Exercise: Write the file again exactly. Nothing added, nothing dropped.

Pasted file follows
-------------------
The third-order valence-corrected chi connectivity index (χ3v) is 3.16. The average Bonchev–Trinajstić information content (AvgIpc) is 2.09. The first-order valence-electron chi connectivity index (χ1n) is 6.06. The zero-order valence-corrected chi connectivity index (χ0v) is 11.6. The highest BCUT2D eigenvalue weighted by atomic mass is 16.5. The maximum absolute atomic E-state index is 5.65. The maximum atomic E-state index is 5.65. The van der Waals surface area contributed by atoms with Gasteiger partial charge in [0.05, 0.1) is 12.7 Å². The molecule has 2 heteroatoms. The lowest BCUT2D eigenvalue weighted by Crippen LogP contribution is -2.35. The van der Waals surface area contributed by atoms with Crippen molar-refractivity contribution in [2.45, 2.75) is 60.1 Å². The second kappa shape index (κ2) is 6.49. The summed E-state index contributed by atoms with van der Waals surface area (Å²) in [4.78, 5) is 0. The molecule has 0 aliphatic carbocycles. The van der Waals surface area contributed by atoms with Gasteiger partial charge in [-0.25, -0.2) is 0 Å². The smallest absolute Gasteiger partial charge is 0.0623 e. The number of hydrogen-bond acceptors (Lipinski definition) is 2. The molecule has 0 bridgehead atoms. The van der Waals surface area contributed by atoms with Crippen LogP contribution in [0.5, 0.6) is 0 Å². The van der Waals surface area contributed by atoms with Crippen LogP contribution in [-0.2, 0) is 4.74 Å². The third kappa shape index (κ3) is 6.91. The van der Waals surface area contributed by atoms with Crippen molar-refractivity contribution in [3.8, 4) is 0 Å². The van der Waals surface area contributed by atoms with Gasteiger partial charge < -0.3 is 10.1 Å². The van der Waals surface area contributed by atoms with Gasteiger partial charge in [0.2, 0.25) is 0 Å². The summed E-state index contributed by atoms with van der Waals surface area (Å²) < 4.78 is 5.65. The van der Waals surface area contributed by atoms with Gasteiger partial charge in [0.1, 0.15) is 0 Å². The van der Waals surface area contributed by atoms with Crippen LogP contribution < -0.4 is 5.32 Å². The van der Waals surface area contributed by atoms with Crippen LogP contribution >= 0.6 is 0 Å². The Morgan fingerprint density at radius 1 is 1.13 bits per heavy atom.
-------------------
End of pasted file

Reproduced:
The third-order valence-corrected chi connectivity index (χ3v) is 3.16. The average Bonchev–Trinajstić information content (AvgIpc) is 2.09. The first-order valence-electron chi connectivity index (χ1n) is 6.06. The zero-order valence-corrected chi connectivity index (χ0v) is 11.6. The highest BCUT2D eigenvalue weighted by atomic mass is 16.5. The maximum absolute atomic E-state index is 5.65. The maximum atomic E-state index is 5.65. The van der Waals surface area contributed by atoms with Gasteiger partial charge in [0.05, 0.1) is 12.7 Å². The molecule has 2 heteroatoms. The lowest BCUT2D eigenvalue weighted by Crippen LogP contribution is -2.35. The van der Waals surface area contributed by atoms with Crippen molar-refractivity contribution in [2.45, 2.75) is 60.1 Å². The second kappa shape index (κ2) is 6.49. The summed E-state index contributed by atoms with van der Waals surface area (Å²) in [4.78, 5) is 0. The molecule has 0 aliphatic carbocycles. The van der Waals surface area contributed by atoms with Gasteiger partial charge in [-0.25, -0.2) is 0 Å². The smallest absolute Gasteiger partial charge is 0.0623 e. The number of hydrogen-bond acceptors (Lipinski definition) is 2. The molecule has 0 bridgehead atoms. The van der Waals surface area contributed by atoms with Crippen LogP contribution in [0.5, 0.6) is 0 Å². The van der Waals surface area contributed by atoms with Crippen LogP contribution in [-0.2, 0) is 4.74 Å². The third kappa shape index (κ3) is 6.91. The van der Waals surface area contributed by atoms with Crippen molar-refractivity contribution in [3.8, 4) is 0 Å². The van der Waals surface area contributed by atoms with Gasteiger partial charge < -0.3 is 10.1 Å². The van der Waals surface area contributed by atoms with Gasteiger partial charge in [0.2, 0.25) is 0 Å². The summed E-state index contributed by atoms with van der Waals surface area (Å²) < 4.78 is 5.65. The van der Waals surface area contributed by atoms with Gasteiger partial charge in [0.1, 0.15) is 0 Å². The van der Waals surface area contributed by atoms with Crippen LogP contribution < -0.4 is 5.32 Å². The van der Waals surface area contributed by atoms with Crippen LogP contribution >= 0.6 is 0 Å². The Morgan fingerprint density at radius 1 is 1.13 bits per heavy atom.